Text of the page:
What is the nature of this beast? Fear, probably. A form of shadow. A darkness on my soul. When something comes to mind, my instinct is to hold back. This is troublesome, because it prevents me from doing things. But here's the question. Would doing those things be more harmful than avoiding them? Ah. The very question that plagues my every thought. It's quite ridiculous, really. But it's the way I'm wired.

I'm not a people person, and I can't decide whether I'd be better off *becoming* a people person, or by actually avoiding people. But how in fuck can I live a life simply avoiding people? There's way too many people in this world, and they all want my attention for some reason or another. This is the notion of being part of a community. If you're a part of this community, you have to give something back. You are subject to their laws. You are subject to their taxes. You have to be a part of this machine.

But I don't want to be a part of the machine. But I don't feel like there's any real existence outside of the machine, either. Not one that I've found. I've been hiding in the corner, because it's the best I can do, but it's not good enough. So do I have to give in? Do I have to get used to the machine? I desperately do not want to. And even if I convince myself that it's the only way... well, what does that really change? I'm still hiding in this corner.

They say knowledge is half the battle. But it's not. Knowledge is useless in this instance. All the knowledge in the world can't move a single feeling, if its roots are thick enough. I feel like society owes me some kind of assistance. 16 years of formal education couldn't prepare me for the real world. So what, am I just to be tossed aside? Independence. In a world so interconnected, how can anyone utter that word with a straight face? What happens to the people that can't help themselves?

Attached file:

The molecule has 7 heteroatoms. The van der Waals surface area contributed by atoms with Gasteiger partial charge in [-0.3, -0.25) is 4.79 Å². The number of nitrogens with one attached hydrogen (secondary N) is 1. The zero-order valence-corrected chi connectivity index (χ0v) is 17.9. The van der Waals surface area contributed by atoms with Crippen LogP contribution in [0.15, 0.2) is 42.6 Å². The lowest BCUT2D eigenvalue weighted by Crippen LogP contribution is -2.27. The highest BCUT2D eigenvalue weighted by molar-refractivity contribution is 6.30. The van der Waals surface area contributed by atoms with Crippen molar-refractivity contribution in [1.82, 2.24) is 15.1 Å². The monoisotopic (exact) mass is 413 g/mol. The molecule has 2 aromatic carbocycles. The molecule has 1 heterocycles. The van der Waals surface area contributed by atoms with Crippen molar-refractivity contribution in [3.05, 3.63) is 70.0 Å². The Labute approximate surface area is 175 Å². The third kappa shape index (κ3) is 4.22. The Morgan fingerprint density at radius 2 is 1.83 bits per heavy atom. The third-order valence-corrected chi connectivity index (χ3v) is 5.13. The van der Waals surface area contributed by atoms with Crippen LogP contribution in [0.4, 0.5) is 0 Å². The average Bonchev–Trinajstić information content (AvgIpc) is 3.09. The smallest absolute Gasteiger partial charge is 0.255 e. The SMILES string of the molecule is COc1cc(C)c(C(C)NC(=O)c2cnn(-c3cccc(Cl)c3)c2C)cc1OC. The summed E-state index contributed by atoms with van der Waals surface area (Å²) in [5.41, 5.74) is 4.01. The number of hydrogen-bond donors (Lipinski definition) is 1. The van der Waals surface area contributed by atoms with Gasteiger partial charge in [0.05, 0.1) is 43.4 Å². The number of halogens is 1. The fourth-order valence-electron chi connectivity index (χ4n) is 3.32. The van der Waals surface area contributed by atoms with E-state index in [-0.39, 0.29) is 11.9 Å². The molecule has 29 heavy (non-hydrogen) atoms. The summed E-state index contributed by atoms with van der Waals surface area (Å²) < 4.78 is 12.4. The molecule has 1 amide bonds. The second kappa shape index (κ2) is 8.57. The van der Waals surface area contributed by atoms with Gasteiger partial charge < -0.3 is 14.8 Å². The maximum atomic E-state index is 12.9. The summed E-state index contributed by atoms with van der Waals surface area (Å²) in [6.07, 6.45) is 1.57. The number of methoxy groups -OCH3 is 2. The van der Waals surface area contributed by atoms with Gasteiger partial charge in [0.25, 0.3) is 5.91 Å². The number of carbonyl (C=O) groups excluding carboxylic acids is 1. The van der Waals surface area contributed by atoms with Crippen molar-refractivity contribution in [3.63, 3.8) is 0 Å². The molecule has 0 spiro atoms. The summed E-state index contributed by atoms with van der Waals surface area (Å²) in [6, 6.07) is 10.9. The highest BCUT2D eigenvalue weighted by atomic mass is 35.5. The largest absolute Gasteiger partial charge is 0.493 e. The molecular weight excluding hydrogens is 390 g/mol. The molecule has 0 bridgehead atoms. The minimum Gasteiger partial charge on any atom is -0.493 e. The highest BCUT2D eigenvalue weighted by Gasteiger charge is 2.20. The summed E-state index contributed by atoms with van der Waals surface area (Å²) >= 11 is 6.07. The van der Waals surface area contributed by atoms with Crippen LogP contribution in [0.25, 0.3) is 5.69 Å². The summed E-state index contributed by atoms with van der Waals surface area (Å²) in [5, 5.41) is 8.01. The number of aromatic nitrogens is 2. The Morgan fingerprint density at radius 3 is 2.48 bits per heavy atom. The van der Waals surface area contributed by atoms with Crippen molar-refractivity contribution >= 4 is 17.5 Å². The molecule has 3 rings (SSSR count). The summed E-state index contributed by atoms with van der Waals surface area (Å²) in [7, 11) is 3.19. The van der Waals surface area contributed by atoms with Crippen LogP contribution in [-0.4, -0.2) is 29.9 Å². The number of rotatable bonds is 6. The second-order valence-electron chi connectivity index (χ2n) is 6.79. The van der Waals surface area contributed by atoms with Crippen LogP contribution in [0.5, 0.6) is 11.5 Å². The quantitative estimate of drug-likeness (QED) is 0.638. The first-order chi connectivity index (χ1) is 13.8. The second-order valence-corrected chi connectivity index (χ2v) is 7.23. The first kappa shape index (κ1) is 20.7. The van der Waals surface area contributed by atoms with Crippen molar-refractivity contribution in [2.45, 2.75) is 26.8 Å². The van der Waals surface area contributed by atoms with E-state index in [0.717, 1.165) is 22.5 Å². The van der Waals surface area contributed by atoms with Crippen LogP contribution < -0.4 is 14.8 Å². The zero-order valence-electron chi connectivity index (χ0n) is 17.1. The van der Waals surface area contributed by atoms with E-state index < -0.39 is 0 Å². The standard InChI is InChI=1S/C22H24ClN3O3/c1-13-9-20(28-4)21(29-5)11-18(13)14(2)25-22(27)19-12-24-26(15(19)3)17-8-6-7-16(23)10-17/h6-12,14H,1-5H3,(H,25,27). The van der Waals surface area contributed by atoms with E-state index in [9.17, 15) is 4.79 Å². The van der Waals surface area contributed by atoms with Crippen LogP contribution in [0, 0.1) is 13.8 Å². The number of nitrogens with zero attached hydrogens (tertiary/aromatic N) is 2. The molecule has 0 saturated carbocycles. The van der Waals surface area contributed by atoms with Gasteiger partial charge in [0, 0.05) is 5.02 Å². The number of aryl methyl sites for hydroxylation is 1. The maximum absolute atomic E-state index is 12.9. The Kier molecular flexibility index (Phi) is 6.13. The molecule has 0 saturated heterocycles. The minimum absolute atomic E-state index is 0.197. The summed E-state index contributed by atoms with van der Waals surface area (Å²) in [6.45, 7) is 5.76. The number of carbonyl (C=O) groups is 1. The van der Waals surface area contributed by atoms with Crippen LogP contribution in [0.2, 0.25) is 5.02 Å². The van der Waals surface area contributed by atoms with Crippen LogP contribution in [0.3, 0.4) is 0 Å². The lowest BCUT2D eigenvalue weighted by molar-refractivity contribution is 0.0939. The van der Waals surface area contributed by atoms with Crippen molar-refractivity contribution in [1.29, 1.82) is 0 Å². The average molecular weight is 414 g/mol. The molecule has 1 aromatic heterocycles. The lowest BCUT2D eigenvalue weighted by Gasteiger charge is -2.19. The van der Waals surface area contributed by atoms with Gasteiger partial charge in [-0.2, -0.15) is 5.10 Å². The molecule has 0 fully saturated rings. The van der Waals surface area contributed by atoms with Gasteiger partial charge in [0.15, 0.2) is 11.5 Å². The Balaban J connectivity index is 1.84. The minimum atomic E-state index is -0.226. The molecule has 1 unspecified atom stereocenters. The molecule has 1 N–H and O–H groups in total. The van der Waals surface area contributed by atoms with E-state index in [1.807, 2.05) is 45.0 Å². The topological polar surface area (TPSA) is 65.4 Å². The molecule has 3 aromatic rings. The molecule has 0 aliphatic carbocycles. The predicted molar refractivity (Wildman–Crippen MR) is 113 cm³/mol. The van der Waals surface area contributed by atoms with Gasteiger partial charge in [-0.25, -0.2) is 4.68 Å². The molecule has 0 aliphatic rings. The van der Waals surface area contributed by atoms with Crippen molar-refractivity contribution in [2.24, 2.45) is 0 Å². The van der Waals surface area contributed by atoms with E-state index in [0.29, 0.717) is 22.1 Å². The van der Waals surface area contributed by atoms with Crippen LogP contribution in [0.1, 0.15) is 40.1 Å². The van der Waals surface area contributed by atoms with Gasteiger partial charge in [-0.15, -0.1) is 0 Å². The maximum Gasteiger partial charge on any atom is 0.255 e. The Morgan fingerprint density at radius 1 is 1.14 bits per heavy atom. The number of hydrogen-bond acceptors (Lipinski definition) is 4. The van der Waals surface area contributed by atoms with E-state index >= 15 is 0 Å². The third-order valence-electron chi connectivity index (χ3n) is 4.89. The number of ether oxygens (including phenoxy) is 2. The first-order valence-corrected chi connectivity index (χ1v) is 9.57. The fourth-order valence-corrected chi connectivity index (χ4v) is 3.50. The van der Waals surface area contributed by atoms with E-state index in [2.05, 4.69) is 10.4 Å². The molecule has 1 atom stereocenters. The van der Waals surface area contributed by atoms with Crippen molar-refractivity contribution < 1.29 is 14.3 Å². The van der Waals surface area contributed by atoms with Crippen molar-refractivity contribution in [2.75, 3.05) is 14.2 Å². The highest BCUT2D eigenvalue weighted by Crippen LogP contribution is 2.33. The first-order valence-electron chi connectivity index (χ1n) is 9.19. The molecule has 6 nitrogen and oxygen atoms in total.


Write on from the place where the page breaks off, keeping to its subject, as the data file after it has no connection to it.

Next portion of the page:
I've long believed my fate to be extermination. If it's survival of the fittest, then I should be dead. But this society doesn't quite work that way. This isn't the jungle. It's a sort of jungle, but it's not the same jungle we evolved from. I envy other people's abilities to adapt. I wouldn't want to be anybody else but me, but there are qualities other people possess, that I would take in a heartbeat if I could.

In a parallel universe, I bet I was a lot more practical. I focused on studying computer programming, and ended up getting a cushy work-at-home job for great money. Some lucky break early on in my childhood resulted in early treatment for whatever personality disorders I may have had. I also ended up becoming a pretty good guitarist on the side, since I didn't constantly avoid practicing. Nothing major, just a local band to play some bars on the weekends - for great fun. I also didn't let my aversion to company spoil my chance at meeting a girl who understands me. My happiness is fueled by my carefully constructed initiative to go out and do the things that I take interest in, rather than sitting around thinking and reading about them. In this life, I lead my shadow, and not the other way around.